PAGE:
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SEC Probes RIA Custody of Digital Assets

March 15, 2019

The SEC’s Division of Investment Management is seeking comment on custody of digital assets by RIAs, according to news reports.

The division had issued a guidance update on the custody rule two years ago, which led to questions in the industry about the regulatory status of practices that aren’t processed or settled on a delivery versus payment basis, or Non-DVP basis, ThinkAdvisor writes, citing the SEC.

The regulator says it wants input from market participants as well as the public on how the custody rule applies to digital assets and whether the rule needs revisions, according to the publication.

The SEC also says the custody rule is part of its long-term unified agenda, ThinkAdvisor writes.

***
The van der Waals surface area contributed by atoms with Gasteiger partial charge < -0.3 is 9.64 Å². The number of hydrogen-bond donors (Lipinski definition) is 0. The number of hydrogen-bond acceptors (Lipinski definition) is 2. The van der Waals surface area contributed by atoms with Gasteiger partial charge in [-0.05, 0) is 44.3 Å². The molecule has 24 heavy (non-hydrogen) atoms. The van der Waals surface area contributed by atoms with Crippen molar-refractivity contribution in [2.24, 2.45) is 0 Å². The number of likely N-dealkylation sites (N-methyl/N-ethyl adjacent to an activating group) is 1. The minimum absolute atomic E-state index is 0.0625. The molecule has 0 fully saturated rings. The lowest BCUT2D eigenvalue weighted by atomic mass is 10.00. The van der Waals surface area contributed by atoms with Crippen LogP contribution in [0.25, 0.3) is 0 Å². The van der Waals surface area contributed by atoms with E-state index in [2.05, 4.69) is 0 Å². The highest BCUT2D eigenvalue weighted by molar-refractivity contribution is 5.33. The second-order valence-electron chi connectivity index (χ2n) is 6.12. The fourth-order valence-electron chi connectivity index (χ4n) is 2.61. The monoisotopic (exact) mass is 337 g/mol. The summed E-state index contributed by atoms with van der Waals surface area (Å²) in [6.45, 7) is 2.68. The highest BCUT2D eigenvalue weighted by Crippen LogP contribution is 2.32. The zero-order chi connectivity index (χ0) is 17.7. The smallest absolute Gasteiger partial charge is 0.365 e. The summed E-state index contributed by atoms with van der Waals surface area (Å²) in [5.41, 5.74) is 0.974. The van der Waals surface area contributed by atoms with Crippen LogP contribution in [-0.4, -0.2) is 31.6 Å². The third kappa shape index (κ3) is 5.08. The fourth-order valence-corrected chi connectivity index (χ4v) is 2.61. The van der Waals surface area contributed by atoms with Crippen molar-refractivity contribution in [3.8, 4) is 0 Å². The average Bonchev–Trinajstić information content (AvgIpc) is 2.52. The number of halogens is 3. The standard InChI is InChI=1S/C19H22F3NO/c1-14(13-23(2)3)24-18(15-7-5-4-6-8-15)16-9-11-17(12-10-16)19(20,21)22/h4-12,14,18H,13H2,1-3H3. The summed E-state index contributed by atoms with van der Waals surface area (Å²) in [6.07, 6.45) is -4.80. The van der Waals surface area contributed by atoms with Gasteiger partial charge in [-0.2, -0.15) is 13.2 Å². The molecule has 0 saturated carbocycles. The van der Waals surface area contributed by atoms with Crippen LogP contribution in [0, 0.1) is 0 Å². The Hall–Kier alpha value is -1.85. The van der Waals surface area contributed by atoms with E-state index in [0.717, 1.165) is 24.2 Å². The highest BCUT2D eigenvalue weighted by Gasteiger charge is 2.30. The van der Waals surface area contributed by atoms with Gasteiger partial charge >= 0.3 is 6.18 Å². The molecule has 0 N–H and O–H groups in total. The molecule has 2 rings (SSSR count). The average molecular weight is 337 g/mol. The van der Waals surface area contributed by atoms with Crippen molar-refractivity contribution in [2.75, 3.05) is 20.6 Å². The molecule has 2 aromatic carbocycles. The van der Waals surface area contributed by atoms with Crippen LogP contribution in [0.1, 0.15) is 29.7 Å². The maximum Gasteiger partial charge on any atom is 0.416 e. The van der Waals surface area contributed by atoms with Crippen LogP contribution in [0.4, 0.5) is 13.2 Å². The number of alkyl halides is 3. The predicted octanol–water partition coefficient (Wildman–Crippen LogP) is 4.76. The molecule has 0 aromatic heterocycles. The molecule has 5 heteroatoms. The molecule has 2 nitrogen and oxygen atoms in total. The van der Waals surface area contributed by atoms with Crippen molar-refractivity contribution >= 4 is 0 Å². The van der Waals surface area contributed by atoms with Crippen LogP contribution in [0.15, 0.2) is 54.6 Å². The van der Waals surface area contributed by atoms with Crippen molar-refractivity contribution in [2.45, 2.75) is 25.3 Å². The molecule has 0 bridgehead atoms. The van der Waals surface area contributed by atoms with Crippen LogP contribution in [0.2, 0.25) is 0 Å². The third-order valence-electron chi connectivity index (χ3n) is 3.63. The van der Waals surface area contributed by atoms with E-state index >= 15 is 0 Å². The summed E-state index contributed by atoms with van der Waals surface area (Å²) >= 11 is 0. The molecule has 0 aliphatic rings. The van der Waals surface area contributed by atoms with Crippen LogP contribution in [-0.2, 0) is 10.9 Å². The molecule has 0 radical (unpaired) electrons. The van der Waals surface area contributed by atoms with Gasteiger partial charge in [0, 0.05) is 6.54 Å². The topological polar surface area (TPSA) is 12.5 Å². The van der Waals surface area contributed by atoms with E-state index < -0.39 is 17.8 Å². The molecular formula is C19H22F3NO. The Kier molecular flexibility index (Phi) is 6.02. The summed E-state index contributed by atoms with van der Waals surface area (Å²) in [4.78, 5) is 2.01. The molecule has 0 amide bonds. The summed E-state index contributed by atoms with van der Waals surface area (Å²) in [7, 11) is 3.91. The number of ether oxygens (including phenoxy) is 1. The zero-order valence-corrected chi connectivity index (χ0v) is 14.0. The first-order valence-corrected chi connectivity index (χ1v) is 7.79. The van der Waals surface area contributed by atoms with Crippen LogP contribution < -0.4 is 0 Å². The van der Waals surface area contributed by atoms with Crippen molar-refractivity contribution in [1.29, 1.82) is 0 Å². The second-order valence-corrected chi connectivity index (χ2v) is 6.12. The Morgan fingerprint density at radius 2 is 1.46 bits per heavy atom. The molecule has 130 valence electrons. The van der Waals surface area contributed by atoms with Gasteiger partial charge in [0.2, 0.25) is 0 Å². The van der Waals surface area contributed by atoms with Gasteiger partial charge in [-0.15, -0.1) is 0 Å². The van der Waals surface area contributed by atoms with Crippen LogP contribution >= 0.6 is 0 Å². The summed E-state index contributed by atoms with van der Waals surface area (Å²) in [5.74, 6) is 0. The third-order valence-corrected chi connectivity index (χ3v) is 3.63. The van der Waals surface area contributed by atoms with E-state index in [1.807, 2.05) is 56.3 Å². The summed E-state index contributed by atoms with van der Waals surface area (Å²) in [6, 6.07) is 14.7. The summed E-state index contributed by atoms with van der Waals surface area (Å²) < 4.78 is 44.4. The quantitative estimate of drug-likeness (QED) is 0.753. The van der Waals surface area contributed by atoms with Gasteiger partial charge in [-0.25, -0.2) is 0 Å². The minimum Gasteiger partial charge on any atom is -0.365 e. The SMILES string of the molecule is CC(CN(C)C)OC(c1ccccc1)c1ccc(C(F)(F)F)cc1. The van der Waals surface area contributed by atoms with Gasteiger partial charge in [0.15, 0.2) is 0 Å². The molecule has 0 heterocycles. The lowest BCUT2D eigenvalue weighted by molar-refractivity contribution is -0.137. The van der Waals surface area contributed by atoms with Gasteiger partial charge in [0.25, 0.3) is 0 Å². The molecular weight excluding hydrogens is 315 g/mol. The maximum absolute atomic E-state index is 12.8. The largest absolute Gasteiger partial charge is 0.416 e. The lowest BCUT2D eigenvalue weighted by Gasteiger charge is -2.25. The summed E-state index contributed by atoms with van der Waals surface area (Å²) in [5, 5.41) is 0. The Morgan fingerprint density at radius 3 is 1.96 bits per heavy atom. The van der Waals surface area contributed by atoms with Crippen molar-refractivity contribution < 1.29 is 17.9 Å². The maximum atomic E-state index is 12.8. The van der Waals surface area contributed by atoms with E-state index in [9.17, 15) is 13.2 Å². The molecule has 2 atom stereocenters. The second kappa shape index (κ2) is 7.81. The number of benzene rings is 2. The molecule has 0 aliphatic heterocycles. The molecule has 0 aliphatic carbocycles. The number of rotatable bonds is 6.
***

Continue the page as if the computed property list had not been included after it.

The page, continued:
More specifically, the regulator wants input on what types of instruments trade on a non-DVP basis, the risks of misappropriation or loss tied to such trading and the controls RIAs have to address the risks and conduct independent checks, according to the publication.

The SEC also wants comment on whether certain types of transactions have greater or lesser risk of misappropriation or loss, and on the role custodians have in the settlement process of non-DVP tradings and in mitigating risks in such trading, ThinkAdvisor writes.

Furthermore, the regulator seeks input on the marginal costs advisors face in adding accounts trading on a non-DVP basis and the challenges created by surprise examinations of non-DVP trading, according to the publication.

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The SEC also wants to hear whether some external checks could prove more effective and less costly than surprise exams, and how new technologies such as blockchain could affect client protection in non-DVP trading, ThinkAdvisor writes.

Nicolas Morgan, partner at Paul Hastings in Los Angeles, tells the publication the outreach “appears to be part of a thoughtful, deliberate approach by all divisions within the SEC on this topic: ask questions and learn about the space before storming ahead.”

By Alex Padalka
  • To read the ThinkAdvisor article cited in this story, click here.